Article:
"Science does not contradict Christianity," says devout Christian and former NASA astronaut, Jeff Williams, during a visit to a new science exhibit at the Museum of the Bible.
The exhibit titled Scripture and Science: Our Universe, Ourselves, Our Place opened on January 19, 2023, in Washington, D.C. at the Museum of the Bible. Retired NASA astronaut, Jeff Williams visited the exhibit and shared his thoughts on Christianity and science.
"There is no contradiction," says Williams in an interview. "The contradiction comes into your philosophy going into your science. And your philosophy acknowledges a God that has either revealed Himself specifically in the scriptures of the Bible or your philosophy discounts or doesn't allow a God. Then, you have to explain the existence of everything by chance over time."
Williams has travelled to space on four occasions, spending a total of 534 outside of the earth's atmosphere.
"Many of the scientists in the age of science — who we all read about in our textbooks about the laws of physics and chemistry — were believers first. They were theologians first. People like Kepler and Newton and Faraday and Maxwell, and many others. They were driven by their faith and their understanding of their calling before God to fulfill that calling."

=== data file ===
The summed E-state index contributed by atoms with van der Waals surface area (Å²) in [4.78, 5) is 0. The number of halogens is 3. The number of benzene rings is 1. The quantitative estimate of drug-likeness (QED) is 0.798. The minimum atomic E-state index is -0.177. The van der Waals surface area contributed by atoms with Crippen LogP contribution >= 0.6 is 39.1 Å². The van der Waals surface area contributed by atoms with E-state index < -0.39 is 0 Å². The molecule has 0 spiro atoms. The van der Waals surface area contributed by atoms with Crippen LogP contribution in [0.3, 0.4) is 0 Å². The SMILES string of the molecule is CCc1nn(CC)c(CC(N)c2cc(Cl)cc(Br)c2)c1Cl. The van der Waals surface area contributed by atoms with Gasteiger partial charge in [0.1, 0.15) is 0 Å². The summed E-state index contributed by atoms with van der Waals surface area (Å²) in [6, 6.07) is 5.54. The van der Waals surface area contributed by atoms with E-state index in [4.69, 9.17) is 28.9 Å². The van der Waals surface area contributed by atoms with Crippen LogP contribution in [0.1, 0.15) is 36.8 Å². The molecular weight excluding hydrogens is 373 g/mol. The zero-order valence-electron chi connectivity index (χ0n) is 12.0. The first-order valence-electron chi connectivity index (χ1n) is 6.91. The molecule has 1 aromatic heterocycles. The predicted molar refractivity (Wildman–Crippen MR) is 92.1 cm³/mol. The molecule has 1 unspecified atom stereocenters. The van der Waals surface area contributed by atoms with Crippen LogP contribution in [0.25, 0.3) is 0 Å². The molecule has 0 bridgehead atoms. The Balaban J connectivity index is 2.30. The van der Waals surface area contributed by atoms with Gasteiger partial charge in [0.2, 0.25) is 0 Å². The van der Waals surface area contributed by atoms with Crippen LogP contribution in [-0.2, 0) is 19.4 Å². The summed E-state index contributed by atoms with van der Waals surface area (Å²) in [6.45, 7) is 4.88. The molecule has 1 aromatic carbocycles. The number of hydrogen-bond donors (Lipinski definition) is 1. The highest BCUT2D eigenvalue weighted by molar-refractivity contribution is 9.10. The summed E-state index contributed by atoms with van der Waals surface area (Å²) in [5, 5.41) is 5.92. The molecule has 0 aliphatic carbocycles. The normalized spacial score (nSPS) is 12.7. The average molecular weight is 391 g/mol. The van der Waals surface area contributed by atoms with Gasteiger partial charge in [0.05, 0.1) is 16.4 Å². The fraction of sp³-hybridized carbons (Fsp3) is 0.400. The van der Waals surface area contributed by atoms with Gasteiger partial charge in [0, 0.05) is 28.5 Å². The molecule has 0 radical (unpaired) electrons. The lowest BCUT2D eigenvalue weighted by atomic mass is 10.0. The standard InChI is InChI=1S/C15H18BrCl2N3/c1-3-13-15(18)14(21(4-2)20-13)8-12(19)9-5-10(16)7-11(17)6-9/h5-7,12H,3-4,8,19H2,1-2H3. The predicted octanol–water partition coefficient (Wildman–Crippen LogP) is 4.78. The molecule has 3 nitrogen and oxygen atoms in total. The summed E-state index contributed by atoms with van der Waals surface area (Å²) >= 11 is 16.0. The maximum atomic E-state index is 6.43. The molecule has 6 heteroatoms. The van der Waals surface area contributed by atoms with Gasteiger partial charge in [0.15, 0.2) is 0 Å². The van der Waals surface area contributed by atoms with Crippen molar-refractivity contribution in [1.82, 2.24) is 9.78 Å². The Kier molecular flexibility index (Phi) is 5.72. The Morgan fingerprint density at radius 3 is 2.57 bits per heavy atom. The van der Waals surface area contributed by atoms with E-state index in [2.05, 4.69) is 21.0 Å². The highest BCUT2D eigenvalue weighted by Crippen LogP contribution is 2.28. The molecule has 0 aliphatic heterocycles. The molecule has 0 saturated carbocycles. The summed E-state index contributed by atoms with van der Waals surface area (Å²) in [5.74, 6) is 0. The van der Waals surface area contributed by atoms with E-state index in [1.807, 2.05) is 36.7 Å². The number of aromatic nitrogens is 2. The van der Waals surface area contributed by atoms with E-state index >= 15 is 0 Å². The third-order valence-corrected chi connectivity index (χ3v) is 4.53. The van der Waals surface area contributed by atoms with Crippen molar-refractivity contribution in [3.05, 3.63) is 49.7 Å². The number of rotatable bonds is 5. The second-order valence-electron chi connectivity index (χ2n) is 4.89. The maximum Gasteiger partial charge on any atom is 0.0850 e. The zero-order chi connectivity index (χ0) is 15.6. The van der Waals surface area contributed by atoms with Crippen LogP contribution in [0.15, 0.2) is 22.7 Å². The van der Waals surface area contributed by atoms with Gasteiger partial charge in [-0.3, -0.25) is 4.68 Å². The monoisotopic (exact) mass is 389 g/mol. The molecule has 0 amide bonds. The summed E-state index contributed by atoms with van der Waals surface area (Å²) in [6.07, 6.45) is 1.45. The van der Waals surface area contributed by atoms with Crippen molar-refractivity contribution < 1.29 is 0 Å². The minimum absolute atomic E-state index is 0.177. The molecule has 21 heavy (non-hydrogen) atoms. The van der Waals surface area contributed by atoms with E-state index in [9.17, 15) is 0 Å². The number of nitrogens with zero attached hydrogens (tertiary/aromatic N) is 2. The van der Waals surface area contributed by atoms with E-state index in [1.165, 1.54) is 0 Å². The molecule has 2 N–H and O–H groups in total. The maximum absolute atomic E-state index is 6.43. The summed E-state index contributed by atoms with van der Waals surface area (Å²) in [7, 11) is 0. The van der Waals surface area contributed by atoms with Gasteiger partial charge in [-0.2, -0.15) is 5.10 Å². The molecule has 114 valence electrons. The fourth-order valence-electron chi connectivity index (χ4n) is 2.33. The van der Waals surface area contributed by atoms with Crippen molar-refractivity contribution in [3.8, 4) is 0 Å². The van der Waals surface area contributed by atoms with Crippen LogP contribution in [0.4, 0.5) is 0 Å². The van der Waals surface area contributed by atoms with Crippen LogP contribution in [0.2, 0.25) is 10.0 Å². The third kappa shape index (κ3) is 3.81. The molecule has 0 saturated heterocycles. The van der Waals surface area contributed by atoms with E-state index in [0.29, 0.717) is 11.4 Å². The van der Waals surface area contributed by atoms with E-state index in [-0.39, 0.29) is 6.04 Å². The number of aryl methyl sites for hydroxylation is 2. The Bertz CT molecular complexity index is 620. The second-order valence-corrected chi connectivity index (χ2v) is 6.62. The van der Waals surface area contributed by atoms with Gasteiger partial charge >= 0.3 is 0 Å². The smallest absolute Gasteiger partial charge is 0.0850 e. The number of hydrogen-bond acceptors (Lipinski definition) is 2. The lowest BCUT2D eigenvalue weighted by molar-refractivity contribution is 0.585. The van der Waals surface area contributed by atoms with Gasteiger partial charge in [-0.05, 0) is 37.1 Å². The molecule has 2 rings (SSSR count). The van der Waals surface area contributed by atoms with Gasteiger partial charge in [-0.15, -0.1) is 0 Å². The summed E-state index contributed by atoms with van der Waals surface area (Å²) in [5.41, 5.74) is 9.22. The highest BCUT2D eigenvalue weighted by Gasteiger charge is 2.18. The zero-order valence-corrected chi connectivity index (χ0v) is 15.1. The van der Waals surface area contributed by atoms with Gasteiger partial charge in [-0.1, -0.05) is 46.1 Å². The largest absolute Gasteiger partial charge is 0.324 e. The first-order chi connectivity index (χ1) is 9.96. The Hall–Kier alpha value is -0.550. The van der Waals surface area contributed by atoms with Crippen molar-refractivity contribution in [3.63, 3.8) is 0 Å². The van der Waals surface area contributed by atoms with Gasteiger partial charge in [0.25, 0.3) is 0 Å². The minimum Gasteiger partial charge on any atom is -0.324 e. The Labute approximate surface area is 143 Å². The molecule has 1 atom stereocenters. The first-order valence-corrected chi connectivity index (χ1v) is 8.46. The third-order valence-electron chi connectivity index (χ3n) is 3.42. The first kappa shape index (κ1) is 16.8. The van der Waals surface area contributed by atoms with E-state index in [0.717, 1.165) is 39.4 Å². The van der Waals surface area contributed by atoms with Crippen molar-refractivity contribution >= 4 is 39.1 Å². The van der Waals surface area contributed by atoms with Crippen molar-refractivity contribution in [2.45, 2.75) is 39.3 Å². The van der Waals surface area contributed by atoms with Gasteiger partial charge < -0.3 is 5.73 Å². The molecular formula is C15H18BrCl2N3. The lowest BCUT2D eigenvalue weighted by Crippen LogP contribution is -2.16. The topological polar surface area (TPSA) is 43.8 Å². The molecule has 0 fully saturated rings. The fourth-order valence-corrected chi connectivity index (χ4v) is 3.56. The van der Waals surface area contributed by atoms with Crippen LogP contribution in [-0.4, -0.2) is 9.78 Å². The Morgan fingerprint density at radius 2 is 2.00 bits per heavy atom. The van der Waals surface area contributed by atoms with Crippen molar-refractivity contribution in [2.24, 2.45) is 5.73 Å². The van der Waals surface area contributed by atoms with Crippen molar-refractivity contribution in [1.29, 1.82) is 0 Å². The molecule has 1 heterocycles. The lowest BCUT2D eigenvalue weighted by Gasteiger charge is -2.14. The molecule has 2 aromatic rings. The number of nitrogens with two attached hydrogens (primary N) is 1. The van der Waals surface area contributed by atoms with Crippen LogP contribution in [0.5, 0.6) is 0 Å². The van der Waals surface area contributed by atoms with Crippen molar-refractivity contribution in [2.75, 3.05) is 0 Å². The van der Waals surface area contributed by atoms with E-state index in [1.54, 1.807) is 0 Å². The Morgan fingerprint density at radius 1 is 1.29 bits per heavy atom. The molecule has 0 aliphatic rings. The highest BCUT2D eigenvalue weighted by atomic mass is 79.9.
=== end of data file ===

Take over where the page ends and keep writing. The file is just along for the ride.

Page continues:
On top of going to space, Williams has been part of a scientific team researching things relating to astronomical studies for 26 years.
"I think this exhibit will certainly help people reexamine questions that they have in life if they think that there's a conflict between science and the Bible."
While at the museum, Williams delivered a presentation helping connect the dots between faith and science that Christians sometimes have trouble putting together.
"Because of the public perception that science and the Bible were in conflict, I dedicated a lot of studying in those early years so that I could be equipped to answer these kinds of questions going into my career as an astronaut. Because I know this topic comes up all the time."
Before Williams was chosen as an astronaut in 1996 he was a retired U.S. Army colonel. He also came into the program with a mature faith, having studied many components of both the Bible and science.
"I want to talk about how the Bible supports and informs science with the elements of the mathematical order of God's Creation, our calling as humans, bearing the image of God, and how God has equipped us to explore and extract that order and utilize it for the glory of God and the good of mankind," says Williams in his presentation.